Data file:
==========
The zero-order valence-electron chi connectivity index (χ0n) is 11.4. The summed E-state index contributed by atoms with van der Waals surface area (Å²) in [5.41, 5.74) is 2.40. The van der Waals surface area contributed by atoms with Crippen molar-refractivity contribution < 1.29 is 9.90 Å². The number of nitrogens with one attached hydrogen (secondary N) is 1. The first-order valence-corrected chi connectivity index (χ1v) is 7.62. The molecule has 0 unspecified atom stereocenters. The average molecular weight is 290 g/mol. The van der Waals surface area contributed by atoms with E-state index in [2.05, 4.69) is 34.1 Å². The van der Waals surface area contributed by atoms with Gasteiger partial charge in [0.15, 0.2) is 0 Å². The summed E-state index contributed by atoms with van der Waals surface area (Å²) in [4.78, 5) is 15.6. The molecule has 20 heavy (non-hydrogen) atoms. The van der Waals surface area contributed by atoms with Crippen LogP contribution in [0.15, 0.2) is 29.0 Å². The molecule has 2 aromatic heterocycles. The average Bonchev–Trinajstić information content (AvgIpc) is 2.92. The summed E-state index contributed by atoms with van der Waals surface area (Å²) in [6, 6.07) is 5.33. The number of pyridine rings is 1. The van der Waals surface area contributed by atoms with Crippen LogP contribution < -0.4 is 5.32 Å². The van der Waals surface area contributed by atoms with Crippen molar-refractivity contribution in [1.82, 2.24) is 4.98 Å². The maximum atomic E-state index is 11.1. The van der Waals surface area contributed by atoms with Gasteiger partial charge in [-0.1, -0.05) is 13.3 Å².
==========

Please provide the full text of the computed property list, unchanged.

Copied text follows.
The zero-order valence-electron chi connectivity index (χ0n) is 11.4. The summed E-state index contributed by atoms with van der Waals surface area (Å²) in [5.41, 5.74) is 2.40. The van der Waals surface area contributed by atoms with Crippen molar-refractivity contribution < 1.29 is 9.90 Å². The number of nitrogens with one attached hydrogen (secondary N) is 1. The first-order valence-corrected chi connectivity index (χ1v) is 7.62. The molecule has 0 unspecified atom stereocenters. The average molecular weight is 290 g/mol. The van der Waals surface area contributed by atoms with E-state index in [2.05, 4.69) is 34.1 Å². The van der Waals surface area contributed by atoms with Gasteiger partial charge in [0.15, 0.2) is 0 Å². The summed E-state index contributed by atoms with van der Waals surface area (Å²) in [4.78, 5) is 15.6. The molecule has 20 heavy (non-hydrogen) atoms. The van der Waals surface area contributed by atoms with Crippen LogP contribution in [0.15, 0.2) is 29.0 Å². The molecule has 2 aromatic heterocycles. The average Bonchev–Trinajstić information content (AvgIpc) is 2.92. The summed E-state index contributed by atoms with van der Waals surface area (Å²) in [6, 6.07) is 5.33. The number of pyridine rings is 1. The van der Waals surface area contributed by atoms with Crippen LogP contribution < -0.4 is 5.32 Å². The van der Waals surface area contributed by atoms with Crippen molar-refractivity contribution in [1.82, 2.24) is 4.98 Å². The maximum atomic E-state index is 11.1. The van der Waals surface area contributed by atoms with Gasteiger partial charge in [-0.1, -0.05) is 13.3 Å².